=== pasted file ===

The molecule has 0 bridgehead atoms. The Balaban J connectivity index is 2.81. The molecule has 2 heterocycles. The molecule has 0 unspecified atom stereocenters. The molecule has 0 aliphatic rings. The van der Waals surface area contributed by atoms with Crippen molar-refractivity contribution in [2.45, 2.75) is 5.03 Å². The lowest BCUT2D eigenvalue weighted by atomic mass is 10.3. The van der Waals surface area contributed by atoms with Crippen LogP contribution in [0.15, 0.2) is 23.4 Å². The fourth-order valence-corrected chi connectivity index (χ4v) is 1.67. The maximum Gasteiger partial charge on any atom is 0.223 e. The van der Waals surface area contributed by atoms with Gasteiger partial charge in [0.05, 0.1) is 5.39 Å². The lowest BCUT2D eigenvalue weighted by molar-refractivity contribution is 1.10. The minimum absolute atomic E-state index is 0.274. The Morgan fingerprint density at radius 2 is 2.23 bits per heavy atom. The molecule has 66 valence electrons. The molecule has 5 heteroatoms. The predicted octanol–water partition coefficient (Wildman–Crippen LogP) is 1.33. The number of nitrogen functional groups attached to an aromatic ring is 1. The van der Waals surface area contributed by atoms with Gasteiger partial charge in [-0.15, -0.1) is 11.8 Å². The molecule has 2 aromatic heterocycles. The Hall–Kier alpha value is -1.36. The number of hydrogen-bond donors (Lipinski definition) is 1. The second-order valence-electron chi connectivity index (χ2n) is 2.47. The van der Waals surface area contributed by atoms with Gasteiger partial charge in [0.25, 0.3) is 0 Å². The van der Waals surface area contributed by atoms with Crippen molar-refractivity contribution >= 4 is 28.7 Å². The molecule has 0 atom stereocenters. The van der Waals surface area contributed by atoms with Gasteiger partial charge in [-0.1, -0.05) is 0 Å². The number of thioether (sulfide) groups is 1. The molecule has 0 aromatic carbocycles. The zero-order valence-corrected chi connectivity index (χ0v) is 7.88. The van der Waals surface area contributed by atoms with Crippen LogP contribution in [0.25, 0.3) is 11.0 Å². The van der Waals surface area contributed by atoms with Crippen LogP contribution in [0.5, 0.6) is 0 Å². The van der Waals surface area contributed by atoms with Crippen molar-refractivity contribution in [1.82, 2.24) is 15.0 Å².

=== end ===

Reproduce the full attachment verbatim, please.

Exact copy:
The molecule has 0 bridgehead atoms. The Balaban J connectivity index is 2.81. The molecule has 2 heterocycles. The molecule has 0 unspecified atom stereocenters. The molecule has 0 aliphatic rings. The van der Waals surface area contributed by atoms with Crippen molar-refractivity contribution in [2.45, 2.75) is 5.03 Å². The lowest BCUT2D eigenvalue weighted by atomic mass is 10.3. The van der Waals surface area contributed by atoms with Crippen LogP contribution in [0.15, 0.2) is 23.4 Å². The fourth-order valence-corrected chi connectivity index (χ4v) is 1.67. The maximum Gasteiger partial charge on any atom is 0.223 e. The van der Waals surface area contributed by atoms with Gasteiger partial charge in [0.05, 0.1) is 5.39 Å². The lowest BCUT2D eigenvalue weighted by molar-refractivity contribution is 1.10. The minimum absolute atomic E-state index is 0.274. The Morgan fingerprint density at radius 2 is 2.23 bits per heavy atom. The molecule has 66 valence electrons. The molecule has 5 heteroatoms. The predicted octanol–water partition coefficient (Wildman–Crippen LogP) is 1.33. The number of nitrogen functional groups attached to an aromatic ring is 1. The van der Waals surface area contributed by atoms with Gasteiger partial charge in [-0.15, -0.1) is 11.8 Å². The molecule has 2 aromatic heterocycles. The Hall–Kier alpha value is -1.36. The number of hydrogen-bond donors (Lipinski definition) is 1. The second-order valence-electron chi connectivity index (χ2n) is 2.47. The van der Waals surface area contributed by atoms with Gasteiger partial charge in [0.25, 0.3) is 0 Å². The van der Waals surface area contributed by atoms with Crippen molar-refractivity contribution >= 4 is 28.7 Å². The molecule has 0 atom stereocenters. The van der Waals surface area contributed by atoms with Gasteiger partial charge in [-0.1, -0.05) is 0 Å². The number of thioether (sulfide) groups is 1. The molecule has 0 aromatic carbocycles. The zero-order valence-corrected chi connectivity index (χ0v) is 7.88. The van der Waals surface area contributed by atoms with Crippen LogP contribution in [0.25, 0.3) is 11.0 Å². The van der Waals surface area contributed by atoms with Crippen LogP contribution in [0.5, 0.6) is 0 Å². The van der Waals surface area contributed by atoms with Crippen molar-refractivity contribution in [1.82, 2.24) is 15.0 Å².